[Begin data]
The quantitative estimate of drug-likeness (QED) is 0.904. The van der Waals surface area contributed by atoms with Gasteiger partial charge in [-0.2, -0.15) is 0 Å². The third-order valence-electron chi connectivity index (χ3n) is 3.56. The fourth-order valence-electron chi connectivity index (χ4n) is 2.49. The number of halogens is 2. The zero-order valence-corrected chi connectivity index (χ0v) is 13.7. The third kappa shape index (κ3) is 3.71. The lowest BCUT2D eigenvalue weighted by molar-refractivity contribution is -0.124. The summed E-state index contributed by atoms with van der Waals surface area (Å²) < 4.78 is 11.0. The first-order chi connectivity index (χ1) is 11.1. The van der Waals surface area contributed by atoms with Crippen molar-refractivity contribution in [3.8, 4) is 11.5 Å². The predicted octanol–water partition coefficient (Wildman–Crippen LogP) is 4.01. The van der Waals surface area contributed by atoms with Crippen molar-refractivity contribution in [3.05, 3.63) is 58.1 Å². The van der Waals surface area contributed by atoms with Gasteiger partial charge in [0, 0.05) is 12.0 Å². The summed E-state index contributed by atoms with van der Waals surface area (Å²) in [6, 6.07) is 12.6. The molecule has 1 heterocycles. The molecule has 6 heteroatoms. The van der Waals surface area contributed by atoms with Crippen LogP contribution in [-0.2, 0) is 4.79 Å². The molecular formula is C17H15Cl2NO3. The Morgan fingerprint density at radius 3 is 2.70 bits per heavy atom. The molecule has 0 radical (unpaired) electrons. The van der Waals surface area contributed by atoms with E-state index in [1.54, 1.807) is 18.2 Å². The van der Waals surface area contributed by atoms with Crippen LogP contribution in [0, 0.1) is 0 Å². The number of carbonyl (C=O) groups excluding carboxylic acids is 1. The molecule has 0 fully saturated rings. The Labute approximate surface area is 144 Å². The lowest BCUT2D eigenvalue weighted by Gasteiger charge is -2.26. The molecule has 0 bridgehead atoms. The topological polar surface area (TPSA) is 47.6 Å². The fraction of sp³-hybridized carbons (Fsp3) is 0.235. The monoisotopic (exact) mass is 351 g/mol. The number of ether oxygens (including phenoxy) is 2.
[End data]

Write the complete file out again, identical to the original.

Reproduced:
The quantitative estimate of drug-likeness (QED) is 0.904. The van der Waals surface area contributed by atoms with Gasteiger partial charge in [-0.2, -0.15) is 0 Å². The third-order valence-electron chi connectivity index (χ3n) is 3.56. The fourth-order valence-electron chi connectivity index (χ4n) is 2.49. The number of halogens is 2. The zero-order valence-corrected chi connectivity index (χ0v) is 13.7. The third kappa shape index (κ3) is 3.71. The lowest BCUT2D eigenvalue weighted by molar-refractivity contribution is -0.124. The summed E-state index contributed by atoms with van der Waals surface area (Å²) < 4.78 is 11.0. The first-order chi connectivity index (χ1) is 11.1. The van der Waals surface area contributed by atoms with Crippen molar-refractivity contribution in [3.8, 4) is 11.5 Å². The predicted octanol–water partition coefficient (Wildman–Crippen LogP) is 4.01. The van der Waals surface area contributed by atoms with Crippen molar-refractivity contribution in [3.05, 3.63) is 58.1 Å². The van der Waals surface area contributed by atoms with Gasteiger partial charge in [0, 0.05) is 12.0 Å². The summed E-state index contributed by atoms with van der Waals surface area (Å²) in [6, 6.07) is 12.6. The molecule has 1 heterocycles. The molecule has 6 heteroatoms. The van der Waals surface area contributed by atoms with Crippen LogP contribution in [-0.2, 0) is 4.79 Å². The molecular formula is C17H15Cl2NO3. The Morgan fingerprint density at radius 3 is 2.70 bits per heavy atom. The molecule has 0 radical (unpaired) electrons. The van der Waals surface area contributed by atoms with E-state index in [1.54, 1.807) is 18.2 Å². The van der Waals surface area contributed by atoms with Crippen LogP contribution in [0, 0.1) is 0 Å². The number of carbonyl (C=O) groups excluding carboxylic acids is 1. The molecule has 0 fully saturated rings. The Labute approximate surface area is 144 Å². The lowest BCUT2D eigenvalue weighted by Gasteiger charge is -2.26. The molecule has 0 bridgehead atoms. The topological polar surface area (TPSA) is 47.6 Å². The fraction of sp³-hybridized carbons (Fsp3) is 0.235. The monoisotopic (exact) mass is 351 g/mol. The number of ether oxygens (including phenoxy) is 2.